Red tape and bureaucracy are always good targets for new managers eager to show fast progress, and so Donald Trump, in his first presidential speech on Afghanistan, promised to lift restrictions that he said prevented commanders in the field “from fully and swiftly waging battle against the enemy.” But how much do such restrictions really matter?
Defense One put the question to two Army officers with multiple deployments to the region, one a retired Special Forces operator; the other, an intelligence officer now in the Reserves. They both named several restrictions that they called obstacles to greater success in Afghanistan. But they weren’t the same restrictions, or the same obstacles, and that’s as good an indication that there’s no quick fix to America’s longest war.
On Monday, Trump said he would “expand authority for American armed forces to target the terrorists and criminal networks that sow violence and chaos through Afghanistan. These killers need to know they have nowhere to hide, that no place is beyond the reach of American might and American arms.”
The intelligence officer said this line left him shaking his head. Targeting, of course, can mean many things, the most straightforward of which is “picking a human to capture or kill.” But Al Qaeda, the Islamic State, the Haqqani network, and others “were pretty much fair game,” especially for the special operations community, he said. “There never seemed to be serious restrictions on groups that were considered ‘terrorist networks.’”
What would improve things, the intelligence officer said, is lifting restrictions on the ways that U.S. advisors can work with the Afghan National Army.
Here’s a quick primer on the ANA process for targeting individuals and networks for small plane strikes, as described by Maj. Gen. Robert Walters Jr. and Col. Loren Traugutt in the May-June issue of the Army’s Military Review.
First, an ANA tactical team looking to strike a target makes a request, and sends what data they have via the ANA’s National Information Management System, or NIMS, to the National Military Intelligence Center. “The NMIC targeting staff conducts a thorough review of the information…to ensure there is a viable target for execution,” Walters and Traugutt write. This review sweeps up a ton of metadata and other intelligence artifacts, including “friendly force frequencies, call signs, and mobile numbers; datamining of recent intelligence reporting within the NIMS; and geospatial imagery content.” That review also feeds a report about nearby civilians, friendly forces, and infrastructure.
All of that information — the original request, the review, the vicinity report, etc. — goes to the Afghan Target Working Group: representatives of the government, the military, and the intelligence community who meet daily. If the package meets the group’s “stringent criteria,” it goes to the Army’s Targeting Board, which decides whether the strike should proceed despite the risk of collateral damage. Approved strike orders are sent to the mission planning cell, which plans the operation.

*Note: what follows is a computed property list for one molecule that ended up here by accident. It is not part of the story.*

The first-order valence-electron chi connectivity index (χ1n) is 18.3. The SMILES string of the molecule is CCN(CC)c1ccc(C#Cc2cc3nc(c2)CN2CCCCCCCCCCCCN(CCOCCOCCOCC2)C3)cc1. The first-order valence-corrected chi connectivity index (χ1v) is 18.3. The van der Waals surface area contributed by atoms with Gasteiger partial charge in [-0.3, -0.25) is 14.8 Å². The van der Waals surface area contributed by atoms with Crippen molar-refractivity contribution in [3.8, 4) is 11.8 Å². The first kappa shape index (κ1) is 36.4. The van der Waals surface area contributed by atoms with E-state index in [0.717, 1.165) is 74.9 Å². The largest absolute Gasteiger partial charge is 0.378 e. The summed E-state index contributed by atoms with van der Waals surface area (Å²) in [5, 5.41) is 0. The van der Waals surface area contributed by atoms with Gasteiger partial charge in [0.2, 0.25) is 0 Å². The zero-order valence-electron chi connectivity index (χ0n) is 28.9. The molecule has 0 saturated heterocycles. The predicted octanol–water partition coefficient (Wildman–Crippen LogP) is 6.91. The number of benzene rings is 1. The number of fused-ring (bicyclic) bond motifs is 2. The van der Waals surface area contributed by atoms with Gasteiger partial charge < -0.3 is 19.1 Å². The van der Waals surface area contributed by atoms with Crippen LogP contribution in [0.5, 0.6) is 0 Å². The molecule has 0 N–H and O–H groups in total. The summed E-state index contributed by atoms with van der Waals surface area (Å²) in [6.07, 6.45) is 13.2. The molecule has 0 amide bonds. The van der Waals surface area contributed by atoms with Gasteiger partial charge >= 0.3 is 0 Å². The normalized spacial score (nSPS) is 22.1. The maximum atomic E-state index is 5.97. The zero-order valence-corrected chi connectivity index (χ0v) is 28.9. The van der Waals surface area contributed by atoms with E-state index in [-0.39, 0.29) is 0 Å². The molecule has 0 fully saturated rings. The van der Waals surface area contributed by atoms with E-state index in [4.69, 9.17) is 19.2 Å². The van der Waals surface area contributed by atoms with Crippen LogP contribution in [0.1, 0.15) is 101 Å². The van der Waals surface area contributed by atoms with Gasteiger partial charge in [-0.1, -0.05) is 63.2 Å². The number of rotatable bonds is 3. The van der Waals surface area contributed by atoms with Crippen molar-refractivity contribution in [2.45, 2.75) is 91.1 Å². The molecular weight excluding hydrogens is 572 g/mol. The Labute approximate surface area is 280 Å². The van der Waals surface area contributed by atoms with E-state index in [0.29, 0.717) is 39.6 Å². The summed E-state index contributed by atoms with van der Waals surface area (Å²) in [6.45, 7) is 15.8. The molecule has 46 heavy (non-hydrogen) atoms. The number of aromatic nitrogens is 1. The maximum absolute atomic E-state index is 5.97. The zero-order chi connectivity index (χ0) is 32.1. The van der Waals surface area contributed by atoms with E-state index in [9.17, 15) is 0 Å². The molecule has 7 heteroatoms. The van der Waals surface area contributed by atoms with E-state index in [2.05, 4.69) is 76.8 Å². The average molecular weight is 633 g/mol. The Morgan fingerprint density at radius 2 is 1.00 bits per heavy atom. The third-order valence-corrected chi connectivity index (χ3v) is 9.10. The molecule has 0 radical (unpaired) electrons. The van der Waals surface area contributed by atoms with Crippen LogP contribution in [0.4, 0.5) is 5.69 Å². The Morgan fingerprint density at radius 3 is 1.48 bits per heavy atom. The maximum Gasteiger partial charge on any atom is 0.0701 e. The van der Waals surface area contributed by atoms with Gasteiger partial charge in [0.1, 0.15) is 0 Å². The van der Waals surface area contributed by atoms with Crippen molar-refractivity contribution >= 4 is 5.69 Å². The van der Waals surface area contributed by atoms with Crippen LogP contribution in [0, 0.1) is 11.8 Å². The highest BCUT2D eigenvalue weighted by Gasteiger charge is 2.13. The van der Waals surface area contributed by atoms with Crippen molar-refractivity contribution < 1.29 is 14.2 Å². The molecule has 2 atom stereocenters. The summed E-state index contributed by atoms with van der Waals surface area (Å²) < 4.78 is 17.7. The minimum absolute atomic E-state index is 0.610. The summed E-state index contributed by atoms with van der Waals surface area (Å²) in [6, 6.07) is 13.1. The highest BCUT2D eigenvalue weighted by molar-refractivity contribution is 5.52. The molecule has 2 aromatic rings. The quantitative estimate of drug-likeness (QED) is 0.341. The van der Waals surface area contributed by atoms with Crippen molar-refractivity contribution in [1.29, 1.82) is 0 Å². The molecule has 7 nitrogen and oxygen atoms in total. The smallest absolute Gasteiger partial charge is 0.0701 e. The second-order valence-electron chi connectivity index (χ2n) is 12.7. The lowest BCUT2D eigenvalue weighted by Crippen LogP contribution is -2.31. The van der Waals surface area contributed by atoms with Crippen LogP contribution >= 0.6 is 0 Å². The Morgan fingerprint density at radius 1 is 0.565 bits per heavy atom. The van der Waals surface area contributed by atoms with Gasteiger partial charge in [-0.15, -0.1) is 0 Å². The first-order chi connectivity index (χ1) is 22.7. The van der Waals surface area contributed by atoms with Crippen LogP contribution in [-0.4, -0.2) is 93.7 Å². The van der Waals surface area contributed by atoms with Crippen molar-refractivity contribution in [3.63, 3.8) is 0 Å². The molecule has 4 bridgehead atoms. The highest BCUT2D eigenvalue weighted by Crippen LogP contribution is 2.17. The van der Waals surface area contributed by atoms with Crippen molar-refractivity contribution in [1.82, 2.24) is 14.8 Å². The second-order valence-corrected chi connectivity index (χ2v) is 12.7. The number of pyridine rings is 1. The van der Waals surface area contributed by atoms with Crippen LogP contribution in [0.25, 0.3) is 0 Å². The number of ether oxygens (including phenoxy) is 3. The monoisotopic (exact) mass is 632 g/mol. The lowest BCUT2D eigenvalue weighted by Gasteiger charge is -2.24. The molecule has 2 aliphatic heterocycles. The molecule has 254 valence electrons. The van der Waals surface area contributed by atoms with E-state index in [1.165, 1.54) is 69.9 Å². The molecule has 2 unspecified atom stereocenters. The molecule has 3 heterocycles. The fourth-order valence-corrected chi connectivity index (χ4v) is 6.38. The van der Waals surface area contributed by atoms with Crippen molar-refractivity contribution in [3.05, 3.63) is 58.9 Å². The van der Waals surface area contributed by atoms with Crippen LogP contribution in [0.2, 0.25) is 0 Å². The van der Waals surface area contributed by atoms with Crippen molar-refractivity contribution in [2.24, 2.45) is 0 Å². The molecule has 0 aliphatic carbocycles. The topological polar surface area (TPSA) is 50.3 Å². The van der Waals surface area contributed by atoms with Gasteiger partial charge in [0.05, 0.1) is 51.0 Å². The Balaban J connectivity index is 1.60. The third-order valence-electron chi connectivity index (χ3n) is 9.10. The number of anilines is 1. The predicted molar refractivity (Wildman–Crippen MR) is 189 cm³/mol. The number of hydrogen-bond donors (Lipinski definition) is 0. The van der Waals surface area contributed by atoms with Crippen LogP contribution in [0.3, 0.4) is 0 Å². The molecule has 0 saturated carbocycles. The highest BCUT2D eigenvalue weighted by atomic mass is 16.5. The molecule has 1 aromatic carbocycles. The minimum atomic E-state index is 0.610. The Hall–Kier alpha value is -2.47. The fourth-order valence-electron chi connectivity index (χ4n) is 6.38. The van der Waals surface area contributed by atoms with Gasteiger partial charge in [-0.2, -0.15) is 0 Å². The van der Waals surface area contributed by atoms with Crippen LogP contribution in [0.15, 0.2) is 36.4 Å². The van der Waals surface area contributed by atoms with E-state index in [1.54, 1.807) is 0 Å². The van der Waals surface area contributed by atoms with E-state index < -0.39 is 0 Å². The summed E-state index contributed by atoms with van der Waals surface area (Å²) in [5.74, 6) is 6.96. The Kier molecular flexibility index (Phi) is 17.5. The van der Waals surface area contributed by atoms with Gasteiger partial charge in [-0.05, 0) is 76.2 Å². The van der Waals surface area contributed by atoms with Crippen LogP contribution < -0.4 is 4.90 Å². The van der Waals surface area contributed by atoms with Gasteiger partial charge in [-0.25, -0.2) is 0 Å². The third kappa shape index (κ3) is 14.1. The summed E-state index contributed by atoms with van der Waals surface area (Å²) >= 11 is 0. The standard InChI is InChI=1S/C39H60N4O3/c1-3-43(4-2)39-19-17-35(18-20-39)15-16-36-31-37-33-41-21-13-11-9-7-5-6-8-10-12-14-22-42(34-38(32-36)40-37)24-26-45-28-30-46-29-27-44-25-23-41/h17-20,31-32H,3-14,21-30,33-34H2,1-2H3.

From September to November 2016, this process took in almost 200 target requests that resulted in 65 strikes by Afghan A-29 Super Tucano aircraft, Walters and Traugutt wrote.
Walters and Traugutt note that Afghan intelligence agencies are tapped into deep and complex human-intel networks and are increasingly well-equipped with gear like Boeing ScanEagle drones, Wolfhound voice interception radios, and PC-12 planes.
But the intelligence officer said plenty of incorrect or misleading intel still makes it into targeting reports despite the “thorough review.”It’s the sort of thing advisors might be able to fix by improving the process of intelligence collection at the source. “I was hoping for removal of restrictions for military advisers, not necessarily concerning the rules of engagement,” said the intelligence officer of Trump’s speech. That means loosening restrictions on how advisors move about the country, allowing them to do with less security, giving them the ability to permanently embed with the brigade level commands, and allowing advisors to train Afghan soldiers differently on intelligence collection, emphasizing how to collect quality intelligence, rather than spending a lot of time and effort to make bad intelligence conform to some wonky international standard to appease a bunch of bureaucrats elsewhere.
As for the Special Forces officer, he said the key restriction he would like to see lifted is the ability to reach across Afghanistan’s eastern border. “We’ve struck targets in Pakistan. But we’ve done it in half measures. We’ve never said, ‘Here are all the targets outside of the Mīramshāh [region]’” he said. He acknowledged that an increase in such strikes would surely strain U.S. relations with Pakistan and possibly Afghanistan and Pakistan as well. The Pakistan government would likely “see it as a violation of their sovereign space,” he said. That’s why any strategy should also focus on marginalizing the Pakistani intelligence service, or ISI, within the Pakistani government.
The brunt of the work would still be done by the special operations community, said the Special Forces officer, who pointed out that just days before Trump’s address, the ANA announced the creation of a new Afghan corps for special operations missions.
“Let’s just assume that Special Forces has a huge part,” the former Special Force officer said. “That’s a continuation of what happened under Obama…I think Trump discovered the same thing that the other presidents discovered.”